Templates/Actual Letters Sent:
- Letter by Randy Huntley from Property Management Advisors offers candor, showing that many PMs are still getting a better grasp as to what’s going on, but they’re making proactive changes and continuing to learn. He presents questions that a number of PMs have been asking across the industry and summarizes his company’s actions: Download it here.
- Allegiant Management Group updates their clients with how they’re proceeding given the circumstances, setting expectations as to what will and will not happen, how they’ll continue to support owners during this time, and relevant local updates. View it here.
- (EDITOR’S PICK) Amanda Whitson, Director of Property Management at Coldwell Banker Premier assures owners that their team is available, sets expectations that some tenants may come upon times where they won’t be able to pay and to prepare accordingly, and notest hat non-essential maintenance and inspections will be postponed View it here.
Tenants will have varying experiences. The key focus here is to update tenants on day to day practices that will affect them.
Here are some things to think about as you communicate with your tenants:
- Update tenants on the things that will affect them, like changes to maintenance protocol, office availability, occupied showings, etc.
- Todd Ortscheid of GTL Real Estate recommends not pointing tenants towards charities or other funds that can help them at this time -- that may result in backlash. Rather than proactively notify, we recommend having a process in place that will allow you to respond to inbound notices of late payments.
- On an ongoing basis, as things continue to evolve, keep tenants in the loop as to any changes that might affect them.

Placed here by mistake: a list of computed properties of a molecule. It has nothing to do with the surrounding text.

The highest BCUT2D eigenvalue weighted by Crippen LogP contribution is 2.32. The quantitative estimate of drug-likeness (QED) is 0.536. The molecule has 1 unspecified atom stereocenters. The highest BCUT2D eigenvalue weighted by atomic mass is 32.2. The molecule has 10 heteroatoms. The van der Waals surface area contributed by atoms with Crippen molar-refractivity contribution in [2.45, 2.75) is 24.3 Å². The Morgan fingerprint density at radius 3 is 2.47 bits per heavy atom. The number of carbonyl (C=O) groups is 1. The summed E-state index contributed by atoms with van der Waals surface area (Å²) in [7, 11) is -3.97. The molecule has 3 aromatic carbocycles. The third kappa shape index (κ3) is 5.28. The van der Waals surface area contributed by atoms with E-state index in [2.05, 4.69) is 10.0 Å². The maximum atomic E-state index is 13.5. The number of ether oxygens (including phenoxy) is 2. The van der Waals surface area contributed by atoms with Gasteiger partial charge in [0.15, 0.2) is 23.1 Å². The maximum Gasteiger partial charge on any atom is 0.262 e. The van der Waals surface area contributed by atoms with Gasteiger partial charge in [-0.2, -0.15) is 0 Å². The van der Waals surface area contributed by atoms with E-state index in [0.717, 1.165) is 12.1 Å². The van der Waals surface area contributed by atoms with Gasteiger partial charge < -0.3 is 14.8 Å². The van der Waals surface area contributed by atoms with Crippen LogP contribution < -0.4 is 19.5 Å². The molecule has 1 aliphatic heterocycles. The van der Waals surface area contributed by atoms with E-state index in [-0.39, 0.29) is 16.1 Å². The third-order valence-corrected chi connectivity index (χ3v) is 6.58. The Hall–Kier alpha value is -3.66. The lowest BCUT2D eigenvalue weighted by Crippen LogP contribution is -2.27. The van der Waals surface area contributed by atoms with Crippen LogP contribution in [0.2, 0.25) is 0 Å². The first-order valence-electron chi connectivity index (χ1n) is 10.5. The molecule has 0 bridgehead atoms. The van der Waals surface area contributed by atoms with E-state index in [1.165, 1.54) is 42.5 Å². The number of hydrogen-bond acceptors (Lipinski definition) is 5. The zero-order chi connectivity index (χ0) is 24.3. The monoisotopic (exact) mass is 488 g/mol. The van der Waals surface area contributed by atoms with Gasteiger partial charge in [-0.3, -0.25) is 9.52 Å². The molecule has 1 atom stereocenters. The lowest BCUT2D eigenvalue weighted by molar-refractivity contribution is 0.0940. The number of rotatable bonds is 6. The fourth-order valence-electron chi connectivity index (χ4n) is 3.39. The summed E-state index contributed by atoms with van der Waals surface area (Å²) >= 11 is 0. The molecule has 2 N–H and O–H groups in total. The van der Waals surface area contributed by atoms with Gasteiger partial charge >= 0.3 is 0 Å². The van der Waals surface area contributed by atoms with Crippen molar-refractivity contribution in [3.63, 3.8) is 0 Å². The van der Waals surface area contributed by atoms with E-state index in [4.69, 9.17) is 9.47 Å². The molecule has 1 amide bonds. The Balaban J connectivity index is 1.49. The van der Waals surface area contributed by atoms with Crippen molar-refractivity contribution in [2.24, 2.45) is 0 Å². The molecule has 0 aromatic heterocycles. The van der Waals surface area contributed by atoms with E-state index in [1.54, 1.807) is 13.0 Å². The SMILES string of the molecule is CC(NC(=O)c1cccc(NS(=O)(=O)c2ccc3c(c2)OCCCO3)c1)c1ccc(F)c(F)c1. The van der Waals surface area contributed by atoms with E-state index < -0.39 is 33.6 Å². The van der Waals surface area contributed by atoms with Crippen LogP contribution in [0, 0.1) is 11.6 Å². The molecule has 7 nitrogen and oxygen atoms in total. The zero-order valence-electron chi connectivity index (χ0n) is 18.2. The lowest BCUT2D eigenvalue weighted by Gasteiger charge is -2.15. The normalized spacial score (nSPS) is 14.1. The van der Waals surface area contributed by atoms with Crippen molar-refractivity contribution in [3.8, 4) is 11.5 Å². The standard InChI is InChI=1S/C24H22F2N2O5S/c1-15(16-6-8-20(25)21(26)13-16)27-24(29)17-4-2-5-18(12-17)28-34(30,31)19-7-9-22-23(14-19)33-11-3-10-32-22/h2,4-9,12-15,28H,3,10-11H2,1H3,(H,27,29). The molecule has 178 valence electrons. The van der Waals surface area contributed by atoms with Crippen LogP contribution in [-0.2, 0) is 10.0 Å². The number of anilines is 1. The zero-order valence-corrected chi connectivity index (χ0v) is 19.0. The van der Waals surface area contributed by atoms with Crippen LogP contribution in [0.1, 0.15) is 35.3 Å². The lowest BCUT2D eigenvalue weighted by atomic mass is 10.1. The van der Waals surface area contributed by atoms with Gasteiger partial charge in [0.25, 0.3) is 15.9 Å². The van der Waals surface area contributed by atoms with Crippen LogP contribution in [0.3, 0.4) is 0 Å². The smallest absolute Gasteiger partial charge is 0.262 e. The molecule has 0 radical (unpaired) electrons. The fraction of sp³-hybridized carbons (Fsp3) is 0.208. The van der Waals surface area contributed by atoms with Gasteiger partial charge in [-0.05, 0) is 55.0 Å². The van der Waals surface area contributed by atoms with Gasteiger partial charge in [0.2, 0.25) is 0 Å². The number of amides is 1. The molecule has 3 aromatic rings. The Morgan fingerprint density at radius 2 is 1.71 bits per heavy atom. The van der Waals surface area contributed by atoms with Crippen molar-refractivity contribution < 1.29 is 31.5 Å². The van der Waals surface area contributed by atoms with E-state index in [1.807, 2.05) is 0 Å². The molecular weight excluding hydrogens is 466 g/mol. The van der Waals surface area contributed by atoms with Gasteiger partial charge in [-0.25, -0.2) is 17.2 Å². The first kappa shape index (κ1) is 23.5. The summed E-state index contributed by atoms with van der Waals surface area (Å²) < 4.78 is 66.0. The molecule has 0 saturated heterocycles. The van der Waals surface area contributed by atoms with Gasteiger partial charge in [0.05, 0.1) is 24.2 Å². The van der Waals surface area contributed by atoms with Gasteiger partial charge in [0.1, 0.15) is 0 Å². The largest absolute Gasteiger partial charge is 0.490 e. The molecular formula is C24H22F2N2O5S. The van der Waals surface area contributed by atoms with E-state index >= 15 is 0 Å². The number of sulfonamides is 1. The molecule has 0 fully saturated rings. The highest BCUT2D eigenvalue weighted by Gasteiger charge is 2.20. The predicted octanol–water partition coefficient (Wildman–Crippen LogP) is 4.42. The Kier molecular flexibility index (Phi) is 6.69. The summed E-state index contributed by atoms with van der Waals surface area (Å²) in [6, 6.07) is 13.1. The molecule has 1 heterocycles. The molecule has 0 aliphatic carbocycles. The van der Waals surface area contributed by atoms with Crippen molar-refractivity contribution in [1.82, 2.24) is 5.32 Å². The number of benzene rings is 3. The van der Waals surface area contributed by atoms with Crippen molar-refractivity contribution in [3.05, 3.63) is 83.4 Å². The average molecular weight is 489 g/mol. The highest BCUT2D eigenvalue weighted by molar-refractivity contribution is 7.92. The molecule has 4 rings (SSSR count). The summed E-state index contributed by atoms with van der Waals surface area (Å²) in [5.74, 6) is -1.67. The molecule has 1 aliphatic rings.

- Reassure tenants that when your team will be interacting with them, they’ll be doing so in a safe way.
Templates/Actual Letters Sent:
- (EDITOR’S PICK) Allegiant Management Group updates their tenants as to what’s going on, how things may change from a process standpoint (inspection, maintenance, showings) and provides local updates View it here.
- Morgan Detvay at Rental Management One updates tenants on changes to their day to day interactions (contacting the PM, maintenance requests, changes to available payment methods) Download it here.
- Amanda Whitson, Director of Property Management at Coldwell Banker Premier assures tenants that their team will be fully available, makes notes about day to day changes around maintenance, inspections, rent payment methods, and requests to be notified if anyone has been infected or has been in contact with an infected person. View it here.
- (EDITOR’S PICK) Preston Walls of Wall’s Property Management offers his residents a way to help ease some of the financial burden in a very diplomatic way: View it here.
All Party Communications
Templates/Actual Letters Sent:
- Lyons Property Management reassures Owners, Tenants, and Vendors that they will be available, and updates them on their day to day changes View it here.
- (EDITOR’S PICK) Brian Dodd of Sparrow Realty & Rentals updates all of his relevant parties, letting them know of day to day changes Download it here.
For the most part, the above was taken from the sources below.
- NARPM Legislative call to action
- The Property Management Mastermind Facebook Group is the best place for ongoing discussion. Brad Larsen and Matthew Whittaker will also be hosting a daily event on the page to discuss updates.
- NARPM Statement & Position
- NAR Realtor Guide
- Jo-Anne Oliveri, Global PM consultant posts these slides to help you consider every angle
- IREM Pandemic Response
- Matthew Whitaker (gkhouses), Duke Dodson (Dodson Property Management) and Adam Wonus (Atrium Property Management) discuss how they are dealing with the outbreak, in this video
- COVID-19 related legal forms form Harry Heist
- Marc Cunningham: should you evict a tenant during the Coronavirus event.
- SBA Paycheck Protection Program Resources:
- SBA’s site: https://www.sba.gov/funding-programs/loans/paycheck-protection-program-ppp
- Quick breakdown of PPP vs. Disaster Relief Loan https://docs.google.com/document/d/1oyYfApWkllBKb27urad_CkC6LrTSmWGA3lV52JUyFPc/edit
What Showdigs is Doing to Respond:
- Suspending occupied unit showings via our Agent Network until March 31st
- Suspending mid-tenancy inspections via our Agent Network until March 31st
- Released new FaceTime Tour support via our Agent Network
- Suspending group showings; 1:1 showings only.
- (update) Launching move-in inspections April 6th to help PMs who can’t leave home
See all details at our live blog here: https://www.showdigs.com/post/covid-19-response